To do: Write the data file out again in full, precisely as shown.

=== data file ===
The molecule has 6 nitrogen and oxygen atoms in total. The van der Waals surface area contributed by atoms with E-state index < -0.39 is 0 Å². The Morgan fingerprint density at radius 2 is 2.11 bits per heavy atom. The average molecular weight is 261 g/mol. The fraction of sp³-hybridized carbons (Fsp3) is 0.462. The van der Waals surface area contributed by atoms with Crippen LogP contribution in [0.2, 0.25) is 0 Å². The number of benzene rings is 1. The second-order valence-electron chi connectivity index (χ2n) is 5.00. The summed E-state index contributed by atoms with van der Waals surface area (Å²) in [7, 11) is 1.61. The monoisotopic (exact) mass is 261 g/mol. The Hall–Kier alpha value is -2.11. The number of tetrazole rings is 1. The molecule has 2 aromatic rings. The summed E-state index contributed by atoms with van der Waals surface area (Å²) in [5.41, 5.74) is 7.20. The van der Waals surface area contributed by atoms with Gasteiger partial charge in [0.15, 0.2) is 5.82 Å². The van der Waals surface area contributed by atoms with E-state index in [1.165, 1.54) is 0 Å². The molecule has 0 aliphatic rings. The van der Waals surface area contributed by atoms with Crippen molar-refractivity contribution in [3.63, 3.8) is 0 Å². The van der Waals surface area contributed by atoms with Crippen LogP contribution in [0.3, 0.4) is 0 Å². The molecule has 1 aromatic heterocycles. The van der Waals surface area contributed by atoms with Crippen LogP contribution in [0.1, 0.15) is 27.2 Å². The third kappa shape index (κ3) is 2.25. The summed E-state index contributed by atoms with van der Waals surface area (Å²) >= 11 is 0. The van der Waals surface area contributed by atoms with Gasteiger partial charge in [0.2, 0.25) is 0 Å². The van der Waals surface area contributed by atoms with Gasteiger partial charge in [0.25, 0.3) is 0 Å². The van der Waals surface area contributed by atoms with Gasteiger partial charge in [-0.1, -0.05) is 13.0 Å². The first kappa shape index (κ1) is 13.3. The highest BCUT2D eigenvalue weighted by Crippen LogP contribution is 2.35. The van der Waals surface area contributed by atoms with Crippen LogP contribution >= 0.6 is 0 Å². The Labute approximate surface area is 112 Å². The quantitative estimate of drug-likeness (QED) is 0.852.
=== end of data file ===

The molecule has 6 nitrogen and oxygen atoms in total. The van der Waals surface area contributed by atoms with E-state index < -0.39 is 0 Å². The Morgan fingerprint density at radius 2 is 2.11 bits per heavy atom. The average molecular weight is 261 g/mol. The fraction of sp³-hybridized carbons (Fsp3) is 0.462. The van der Waals surface area contributed by atoms with Crippen LogP contribution in [0.2, 0.25) is 0 Å². The number of benzene rings is 1. The second-order valence-electron chi connectivity index (χ2n) is 5.00. The summed E-state index contributed by atoms with van der Waals surface area (Å²) in [7, 11) is 1.61. The monoisotopic (exact) mass is 261 g/mol. The Hall–Kier alpha value is -2.11. The number of tetrazole rings is 1. The molecule has 2 aromatic rings. The summed E-state index contributed by atoms with van der Waals surface area (Å²) in [5.41, 5.74) is 7.20. The van der Waals surface area contributed by atoms with Gasteiger partial charge in [0.15, 0.2) is 5.82 Å². The van der Waals surface area contributed by atoms with E-state index in [1.165, 1.54) is 0 Å². The molecule has 0 aliphatic rings. The van der Waals surface area contributed by atoms with Crippen molar-refractivity contribution in [3.63, 3.8) is 0 Å². The van der Waals surface area contributed by atoms with Crippen LogP contribution in [0.3, 0.4) is 0 Å². The molecule has 1 aromatic heterocycles. The van der Waals surface area contributed by atoms with Crippen LogP contribution in [0.1, 0.15) is 27.2 Å². The third kappa shape index (κ3) is 2.25. The summed E-state index contributed by atoms with van der Waals surface area (Å²) >= 11 is 0. The van der Waals surface area contributed by atoms with Gasteiger partial charge in [0.2, 0.25) is 0 Å². The van der Waals surface area contributed by atoms with Gasteiger partial charge in [0.25, 0.3) is 0 Å². The van der Waals surface area contributed by atoms with Gasteiger partial charge in [-0.1, -0.05) is 13.0 Å². The first kappa shape index (κ1) is 13.3. The highest BCUT2D eigenvalue weighted by Crippen LogP contribution is 2.35. The van der Waals surface area contributed by atoms with Crippen LogP contribution >= 0.6 is 0 Å². The Labute approximate surface area is 112 Å². The quantitative estimate of drug-likeness (QED) is 0.852.